Or let's take the Word file format. Word's XML file format is full-fidelity, so in theory they could have made it the default save format and made a lot of people who want to "data mine" documents or interoperate with other systems happy. But then nobody would be able to open these files in older versions of Office, which would have caused them a lot of pain. Again, there's no right answer -- only two wrong answers.

I guess I'm just pro-actively asking for your forgiveness when we eventually ship something that you don't like. Chances are we thought about whatever it is you want, but decided against it for one reason or another. Hopefully it was a good reason.

  • This is another feature of blogs (specifically MSFT people blogging): Now we might find out why some of these "interesting" decisions are made.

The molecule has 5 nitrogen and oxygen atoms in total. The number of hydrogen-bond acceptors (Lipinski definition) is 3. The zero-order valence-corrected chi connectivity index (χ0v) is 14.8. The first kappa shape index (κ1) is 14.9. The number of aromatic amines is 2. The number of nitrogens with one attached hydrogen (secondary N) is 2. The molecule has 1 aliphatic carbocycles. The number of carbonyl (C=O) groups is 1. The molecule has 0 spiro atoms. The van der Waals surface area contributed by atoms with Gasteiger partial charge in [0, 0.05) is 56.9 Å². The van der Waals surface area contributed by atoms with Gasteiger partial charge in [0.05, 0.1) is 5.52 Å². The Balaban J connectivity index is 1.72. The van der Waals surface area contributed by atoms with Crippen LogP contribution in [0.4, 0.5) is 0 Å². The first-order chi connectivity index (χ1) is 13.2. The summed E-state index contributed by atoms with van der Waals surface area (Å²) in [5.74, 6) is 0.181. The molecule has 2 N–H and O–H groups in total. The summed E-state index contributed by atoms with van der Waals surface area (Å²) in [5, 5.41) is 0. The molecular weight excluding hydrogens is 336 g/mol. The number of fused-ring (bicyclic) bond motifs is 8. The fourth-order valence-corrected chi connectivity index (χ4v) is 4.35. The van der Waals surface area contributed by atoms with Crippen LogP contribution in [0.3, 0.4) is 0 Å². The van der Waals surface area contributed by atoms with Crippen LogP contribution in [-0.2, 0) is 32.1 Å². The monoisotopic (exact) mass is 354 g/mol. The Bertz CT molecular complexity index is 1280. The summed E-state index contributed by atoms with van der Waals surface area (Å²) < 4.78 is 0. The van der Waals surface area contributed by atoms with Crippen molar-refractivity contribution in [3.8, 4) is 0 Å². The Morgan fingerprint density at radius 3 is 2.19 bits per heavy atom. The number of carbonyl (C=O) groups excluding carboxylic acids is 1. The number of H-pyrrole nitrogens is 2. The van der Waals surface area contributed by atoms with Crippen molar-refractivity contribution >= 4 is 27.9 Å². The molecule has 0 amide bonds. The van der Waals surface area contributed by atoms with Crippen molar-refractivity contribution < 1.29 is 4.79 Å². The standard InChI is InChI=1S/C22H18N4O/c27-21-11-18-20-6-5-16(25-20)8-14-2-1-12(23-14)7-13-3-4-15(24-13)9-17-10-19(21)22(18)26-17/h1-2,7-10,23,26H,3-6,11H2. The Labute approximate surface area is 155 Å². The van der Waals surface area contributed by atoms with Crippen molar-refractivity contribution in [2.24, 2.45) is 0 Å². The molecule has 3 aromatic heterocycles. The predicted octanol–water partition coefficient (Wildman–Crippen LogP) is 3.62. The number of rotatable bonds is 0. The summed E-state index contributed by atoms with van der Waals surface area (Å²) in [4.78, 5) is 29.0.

See also the reasons for shipping know bugs 'thread' from late last year.
  • Mark, which thread is that -- do you have a URL?

    And yes, one of the things we hope to do with blogging is to make things more "transparent."

    Many of us have been doing this for years in the Microsoft newsgroups, but they have a totally different dynamic to blogs (people go to get a specific question answered and then leave) so there wasn't really any body listening :-(
  • I think Mark wrote about this trhead: http://headblender.com/joe/blog/archives/microsoft/001280.html
  • "Or let's take the Word file format. Word's XML file format is full-fidelity, so in theory they could have made it the default save format and made a lot of people who want to "data mine" documents or interoperate with other systems happy. But then nobody would be able to open these files in older versions of Office, which would have caused them a lot of pain. Again, there's no right answer -- only two wrong answers."